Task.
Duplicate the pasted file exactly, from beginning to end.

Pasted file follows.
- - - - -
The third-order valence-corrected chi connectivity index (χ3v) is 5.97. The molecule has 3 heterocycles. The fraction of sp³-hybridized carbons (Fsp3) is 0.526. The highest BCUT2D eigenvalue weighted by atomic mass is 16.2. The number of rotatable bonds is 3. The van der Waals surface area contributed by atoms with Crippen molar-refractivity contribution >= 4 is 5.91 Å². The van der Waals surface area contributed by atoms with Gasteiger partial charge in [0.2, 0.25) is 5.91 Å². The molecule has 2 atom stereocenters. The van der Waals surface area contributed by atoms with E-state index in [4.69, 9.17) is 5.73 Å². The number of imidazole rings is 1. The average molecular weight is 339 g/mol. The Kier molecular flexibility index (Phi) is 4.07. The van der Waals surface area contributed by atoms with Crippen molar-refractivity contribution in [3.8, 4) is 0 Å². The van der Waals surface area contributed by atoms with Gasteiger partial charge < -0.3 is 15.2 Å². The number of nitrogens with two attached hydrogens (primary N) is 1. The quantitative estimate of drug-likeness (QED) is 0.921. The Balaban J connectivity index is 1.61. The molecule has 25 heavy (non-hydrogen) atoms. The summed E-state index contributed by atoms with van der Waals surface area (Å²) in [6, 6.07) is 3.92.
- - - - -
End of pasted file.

The third-order valence-corrected chi connectivity index (χ3v) is 5.97. The molecule has 3 heterocycles. The fraction of sp³-hybridized carbons (Fsp3) is 0.526. The highest BCUT2D eigenvalue weighted by atomic mass is 16.2. The number of rotatable bonds is 3. The van der Waals surface area contributed by atoms with Crippen molar-refractivity contribution >= 4 is 5.91 Å². The van der Waals surface area contributed by atoms with Gasteiger partial charge in [0.2, 0.25) is 5.91 Å². The molecule has 2 atom stereocenters. The van der Waals surface area contributed by atoms with E-state index in [4.69, 9.17) is 5.73 Å². The number of imidazole rings is 1. The average molecular weight is 339 g/mol. The Kier molecular flexibility index (Phi) is 4.07. The van der Waals surface area contributed by atoms with Crippen molar-refractivity contribution in [3.8, 4) is 0 Å². The van der Waals surface area contributed by atoms with Gasteiger partial charge < -0.3 is 15.2 Å². The number of nitrogens with two attached hydrogens (primary N) is 1. The quantitative estimate of drug-likeness (QED) is 0.921. The Balaban J connectivity index is 1.61. The molecule has 25 heavy (non-hydrogen) atoms. The summed E-state index contributed by atoms with van der Waals surface area (Å²) in [6, 6.07) is 3.92.